“We have a secret in our culture, and it’s not that birth is painful. It’s that women are strong.”
There are very few, if any, moments that penetrate deeper into the confines of the human experience than what mother’s have to overcome through the miracle of pregnancy. A confluence of struggle and joy, here, in the epicenter of human potential comes the process of sheer actuality in the exhibitionism of birth. If nothing makes sense, this does: the process of life, or the building of a child from scratch, where its DNA continues to flow through the blood stream of past uncoverings, must be considered by all an act of sheer brilliance.
Tully is a film that captures much of this brightness. A mother (Charlize Theron) on the brink of her third child, struggling to raise a daughter facing the age of insecurities and a son, who in our culture of narcissism, would be prime candidate for life-ending procedures. A father (Ron Livingston), largely amiss (“a paragon of uselessness”) and still showing signs of infantile proclivities, is a shadow. Exactly the way to paint so many fathers and a cleverly positioned piece of writing from Diablo Cody to continue lighting bright the only true element deserving our attention. One of the best shot scenes is that moment where Theron is sprawled out exhausted and unavailable to respond to the children’s personified image of home invaders.
Theron is excellent: managing to capture the two sides of motherhood through the entangled bodies of her former performances in Monster and Mad Max. The writing was top notch, certainly a stark improvement from the last two collaborations between Cody and Jason Reitman. The story took chances: fixing what was otherwise strange and poorly decided directions and redeeming it through a layered piece of self-discovery.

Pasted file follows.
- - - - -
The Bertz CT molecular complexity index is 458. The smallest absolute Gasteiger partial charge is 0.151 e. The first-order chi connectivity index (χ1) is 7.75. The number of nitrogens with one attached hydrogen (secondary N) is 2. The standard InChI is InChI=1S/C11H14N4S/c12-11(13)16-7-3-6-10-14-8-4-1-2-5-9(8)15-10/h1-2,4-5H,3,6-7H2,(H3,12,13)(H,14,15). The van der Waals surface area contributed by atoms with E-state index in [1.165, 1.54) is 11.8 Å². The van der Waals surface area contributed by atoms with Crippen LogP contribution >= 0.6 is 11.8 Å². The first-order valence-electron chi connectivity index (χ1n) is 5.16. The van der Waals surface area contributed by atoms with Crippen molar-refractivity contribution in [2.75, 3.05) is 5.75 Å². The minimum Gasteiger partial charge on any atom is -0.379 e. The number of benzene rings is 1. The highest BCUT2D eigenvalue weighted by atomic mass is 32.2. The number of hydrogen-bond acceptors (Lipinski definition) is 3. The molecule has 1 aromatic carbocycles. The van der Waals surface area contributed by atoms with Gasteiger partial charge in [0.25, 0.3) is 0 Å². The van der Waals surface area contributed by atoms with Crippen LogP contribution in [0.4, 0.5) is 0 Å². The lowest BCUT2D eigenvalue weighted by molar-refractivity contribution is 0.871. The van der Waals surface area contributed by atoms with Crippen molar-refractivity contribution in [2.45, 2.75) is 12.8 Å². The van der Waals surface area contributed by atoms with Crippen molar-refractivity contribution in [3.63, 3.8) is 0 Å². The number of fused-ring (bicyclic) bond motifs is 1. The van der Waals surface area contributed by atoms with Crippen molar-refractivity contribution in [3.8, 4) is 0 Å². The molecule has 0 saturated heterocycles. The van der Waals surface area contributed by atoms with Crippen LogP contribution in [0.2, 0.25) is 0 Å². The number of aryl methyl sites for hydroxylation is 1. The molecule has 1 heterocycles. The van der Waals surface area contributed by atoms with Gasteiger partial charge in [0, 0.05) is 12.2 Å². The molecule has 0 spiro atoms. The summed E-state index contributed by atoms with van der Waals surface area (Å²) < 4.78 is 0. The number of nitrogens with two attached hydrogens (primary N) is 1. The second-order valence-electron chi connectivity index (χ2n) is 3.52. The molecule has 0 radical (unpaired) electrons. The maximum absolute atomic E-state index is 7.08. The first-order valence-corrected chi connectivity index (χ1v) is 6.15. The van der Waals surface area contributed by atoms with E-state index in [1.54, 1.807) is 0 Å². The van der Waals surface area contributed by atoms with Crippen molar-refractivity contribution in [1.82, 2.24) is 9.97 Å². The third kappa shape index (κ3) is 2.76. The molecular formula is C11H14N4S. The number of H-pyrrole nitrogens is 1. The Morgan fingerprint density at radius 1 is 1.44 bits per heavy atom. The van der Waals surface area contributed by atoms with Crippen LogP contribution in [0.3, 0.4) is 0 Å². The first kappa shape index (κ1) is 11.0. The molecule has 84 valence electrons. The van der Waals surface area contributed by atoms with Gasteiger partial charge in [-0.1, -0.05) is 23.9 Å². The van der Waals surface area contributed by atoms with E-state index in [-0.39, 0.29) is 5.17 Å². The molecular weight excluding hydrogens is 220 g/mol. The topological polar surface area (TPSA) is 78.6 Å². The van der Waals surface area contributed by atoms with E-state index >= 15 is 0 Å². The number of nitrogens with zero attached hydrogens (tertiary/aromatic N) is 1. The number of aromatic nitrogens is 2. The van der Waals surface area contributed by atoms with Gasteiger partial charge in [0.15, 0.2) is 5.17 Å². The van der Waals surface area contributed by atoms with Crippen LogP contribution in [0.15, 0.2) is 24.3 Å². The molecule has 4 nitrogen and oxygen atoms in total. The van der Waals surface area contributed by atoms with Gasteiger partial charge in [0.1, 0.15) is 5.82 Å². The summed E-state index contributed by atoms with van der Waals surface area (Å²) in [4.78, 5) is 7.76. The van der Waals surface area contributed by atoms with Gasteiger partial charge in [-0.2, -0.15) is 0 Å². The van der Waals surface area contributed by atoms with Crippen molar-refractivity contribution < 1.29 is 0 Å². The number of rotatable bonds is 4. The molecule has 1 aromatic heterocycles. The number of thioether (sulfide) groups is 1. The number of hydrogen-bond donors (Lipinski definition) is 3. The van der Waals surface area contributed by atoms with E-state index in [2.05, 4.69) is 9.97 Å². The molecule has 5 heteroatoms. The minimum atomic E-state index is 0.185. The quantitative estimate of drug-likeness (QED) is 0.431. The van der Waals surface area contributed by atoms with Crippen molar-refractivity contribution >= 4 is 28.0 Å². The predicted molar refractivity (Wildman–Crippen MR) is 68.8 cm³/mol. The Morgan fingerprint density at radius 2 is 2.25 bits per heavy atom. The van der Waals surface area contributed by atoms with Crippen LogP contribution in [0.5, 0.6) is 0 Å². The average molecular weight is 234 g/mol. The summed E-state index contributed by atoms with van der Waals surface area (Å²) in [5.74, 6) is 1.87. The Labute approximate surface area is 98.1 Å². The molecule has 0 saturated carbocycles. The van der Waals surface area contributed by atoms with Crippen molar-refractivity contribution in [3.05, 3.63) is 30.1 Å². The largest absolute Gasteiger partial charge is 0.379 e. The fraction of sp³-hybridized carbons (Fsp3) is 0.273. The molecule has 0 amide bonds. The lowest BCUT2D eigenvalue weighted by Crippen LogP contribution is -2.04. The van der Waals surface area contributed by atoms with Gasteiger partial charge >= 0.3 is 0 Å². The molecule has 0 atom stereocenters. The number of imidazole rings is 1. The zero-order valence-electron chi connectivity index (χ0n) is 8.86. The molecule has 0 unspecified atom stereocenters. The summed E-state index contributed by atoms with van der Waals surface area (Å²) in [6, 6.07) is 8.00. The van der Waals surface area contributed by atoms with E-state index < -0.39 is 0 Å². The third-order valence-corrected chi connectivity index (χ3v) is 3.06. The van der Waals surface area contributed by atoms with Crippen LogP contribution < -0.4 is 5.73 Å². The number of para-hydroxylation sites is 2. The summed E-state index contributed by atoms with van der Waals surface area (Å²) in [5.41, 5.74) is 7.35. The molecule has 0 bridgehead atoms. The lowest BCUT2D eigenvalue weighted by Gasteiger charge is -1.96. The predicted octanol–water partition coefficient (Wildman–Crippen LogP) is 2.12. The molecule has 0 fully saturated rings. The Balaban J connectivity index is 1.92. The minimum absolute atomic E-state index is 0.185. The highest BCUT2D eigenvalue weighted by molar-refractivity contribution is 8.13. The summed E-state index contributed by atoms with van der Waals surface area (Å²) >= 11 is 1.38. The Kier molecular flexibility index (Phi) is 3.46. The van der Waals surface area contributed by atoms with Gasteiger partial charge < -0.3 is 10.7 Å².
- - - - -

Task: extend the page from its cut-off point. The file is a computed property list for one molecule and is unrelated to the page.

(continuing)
It’s remarkable that in the span of reviewing most films favorably, the one soft-ball that Variety gets, they screw it up, letting Owen Gleiberman’s obliviousness miss Cody’s rich layering of the strength of a woman’s potential. And, I have no idea what Anthony Lane (New Yorker) is talking about when he calls Theron’s moments of understandable frustrations as “a basic reluctance to lead the life,” but from his recent reviews, he seems to be easily distracted by non-issues. And the fact that the plot twist in Tully is overused is a mindless criticism without discussing its ad hoc effectiveness. And the fact that some critics like Leigh Monson (Birth. Movies. Death.) can’t relate to the film because they’re not mothers or have “designs on parenthood” speaks volumes about their capacity to grade the richest of storytelling that fall outside their respective echo chambers.
In the end, Tully offers what Kyle Smith grasped so well: “in its gentle humor it carries a necessary reminder to pay more attention to the plight of mothers everywhere.” And maybe then can we perhaps relate more with what J.D. Salinger had to say: “[m]others are all slightly insane.”